Don't read a word beyond this sentence until you watch the entirety of that video.
Don't push pause! Watch it. I can wait.
This footage was taken during the summer's Prime Time League in North Liberty, Iowa. Mike Gesell, as a freshman, ran rampant. He put on a clinic.
It was extremely difficult for me to decide between Gesell and Adam Woodbury for the top spot of this column, as it really comes down to what you value most as a basketball fan.
I love the flash-and-slash game, which is why I have Ingram ranked as highly as I do. So instead of losing all credibility by putting the shooting guard at the top of this list, I tried to think like White Magic for a minute.
What player/position allows Iowa's offense and defense to flourish? A seven footer with good feet and ball handling skills or a point guard who could walk onto Kirk Ferentz's football team?
He'd take the overly competitive point guard every day of the week, and here's why:
Last year, Iowa used an assortment of options at point guard. Bryce Cartwright was the only true ball handler on the roster. Roy Devyn Marble filled in admirably, but was always better suited off the ball The same went for Oglesby and Gatens, who also filled in from time to time.
In fact, since Tony Freeman departed Iowa City for Southern Illinois back in 2008, the Hawkeyes have used Cartwright, Gatens (who sometimes was the only player able to bring the basketball up the court), Marble, Cully Payne, John Lickliter, Jake Kelly, Jeff Peterson, Jermain Davis and Anthony Tucker as point guards.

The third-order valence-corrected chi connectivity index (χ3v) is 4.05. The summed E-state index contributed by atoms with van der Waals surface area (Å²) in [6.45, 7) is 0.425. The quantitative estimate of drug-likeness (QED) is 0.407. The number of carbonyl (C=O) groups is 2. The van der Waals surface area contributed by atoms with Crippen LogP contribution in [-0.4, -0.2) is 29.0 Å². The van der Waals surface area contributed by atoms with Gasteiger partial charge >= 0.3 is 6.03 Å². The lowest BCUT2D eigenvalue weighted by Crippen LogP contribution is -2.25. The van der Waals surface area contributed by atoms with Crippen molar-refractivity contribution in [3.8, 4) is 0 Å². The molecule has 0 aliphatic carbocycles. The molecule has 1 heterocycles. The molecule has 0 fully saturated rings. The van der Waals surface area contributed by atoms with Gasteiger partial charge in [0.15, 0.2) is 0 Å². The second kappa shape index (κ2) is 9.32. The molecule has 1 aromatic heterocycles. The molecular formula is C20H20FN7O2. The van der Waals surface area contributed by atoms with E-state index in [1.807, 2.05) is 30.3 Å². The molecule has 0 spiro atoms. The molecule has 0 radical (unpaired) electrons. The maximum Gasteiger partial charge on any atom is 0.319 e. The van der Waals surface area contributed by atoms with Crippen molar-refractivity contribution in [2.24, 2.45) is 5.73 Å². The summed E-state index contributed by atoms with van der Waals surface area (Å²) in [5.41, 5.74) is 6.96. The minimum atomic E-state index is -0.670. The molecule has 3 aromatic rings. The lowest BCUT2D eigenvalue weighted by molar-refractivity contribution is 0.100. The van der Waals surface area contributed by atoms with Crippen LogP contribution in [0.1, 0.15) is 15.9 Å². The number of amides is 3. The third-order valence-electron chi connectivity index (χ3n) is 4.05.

That's eight different players, and I'm sure I'm missing someone, too.
That's a heap of non-Big Ten level point guard talent.
Gesell has to turn the page on that era and rewrite the story starting in 2012-2013.
He has to claim the starting point guard roll by the start of the Big Ten season this year, allowing Marble to revert back to his natural position.
Back to the video. As you could tell, Gesell can knock down mid-range and long-range jumpers off the catch or by using a quick dribble. He isn't the best facilitator as much as he is a scorer, but that will hopefully come with practice and established roles. He is a little undersized to play the shooting guard position, but he can body up with both the one and two positions, using his competitive edge to keep him in amongst those bigger guards.
The best part about the prospects of Gesell is that every article or scouting report always defers back to one aspect of his game as proof of future successes: he is a competitor, bar none.
Possible NBA Comparison: Kirk Hinrich circa 2004-2007 (16.06 PPG and 6.3 APG while being the true floor general of the "Baby Bulls")